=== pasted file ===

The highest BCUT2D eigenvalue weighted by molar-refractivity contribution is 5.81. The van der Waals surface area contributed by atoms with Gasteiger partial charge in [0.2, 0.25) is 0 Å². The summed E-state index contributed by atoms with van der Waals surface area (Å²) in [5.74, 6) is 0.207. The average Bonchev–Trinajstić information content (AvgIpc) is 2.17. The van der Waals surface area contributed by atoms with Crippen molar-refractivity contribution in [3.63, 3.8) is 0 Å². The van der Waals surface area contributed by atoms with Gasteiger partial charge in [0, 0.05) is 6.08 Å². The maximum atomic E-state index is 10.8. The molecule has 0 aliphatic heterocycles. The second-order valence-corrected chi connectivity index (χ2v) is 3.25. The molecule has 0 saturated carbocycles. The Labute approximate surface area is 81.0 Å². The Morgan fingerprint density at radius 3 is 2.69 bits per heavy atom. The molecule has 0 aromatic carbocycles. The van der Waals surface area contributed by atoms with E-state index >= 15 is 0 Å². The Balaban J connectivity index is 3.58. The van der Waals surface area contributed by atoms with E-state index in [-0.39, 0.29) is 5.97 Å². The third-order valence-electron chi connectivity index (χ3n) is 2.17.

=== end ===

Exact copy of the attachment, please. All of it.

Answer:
The highest BCUT2D eigenvalue weighted by molar-refractivity contribution is 5.81. The van der Waals surface area contributed by atoms with Gasteiger partial charge in [0.2, 0.25) is 0 Å². The summed E-state index contributed by atoms with van der Waals surface area (Å²) in [5.74, 6) is 0.207. The average Bonchev–Trinajstić information content (AvgIpc) is 2.17. The van der Waals surface area contributed by atoms with Crippen molar-refractivity contribution in [3.63, 3.8) is 0 Å². The van der Waals surface area contributed by atoms with Gasteiger partial charge in [0, 0.05) is 6.08 Å². The maximum atomic E-state index is 10.8. The molecule has 0 aliphatic heterocycles. The second-order valence-corrected chi connectivity index (χ2v) is 3.25. The molecule has 0 saturated carbocycles. The Labute approximate surface area is 81.0 Å². The Morgan fingerprint density at radius 3 is 2.69 bits per heavy atom. The molecule has 0 aromatic carbocycles. The van der Waals surface area contributed by atoms with E-state index >= 15 is 0 Å². The Balaban J connectivity index is 3.58. The van der Waals surface area contributed by atoms with E-state index in [-0.39, 0.29) is 5.97 Å². The third-order valence-electron chi connectivity index (χ3n) is 2.17.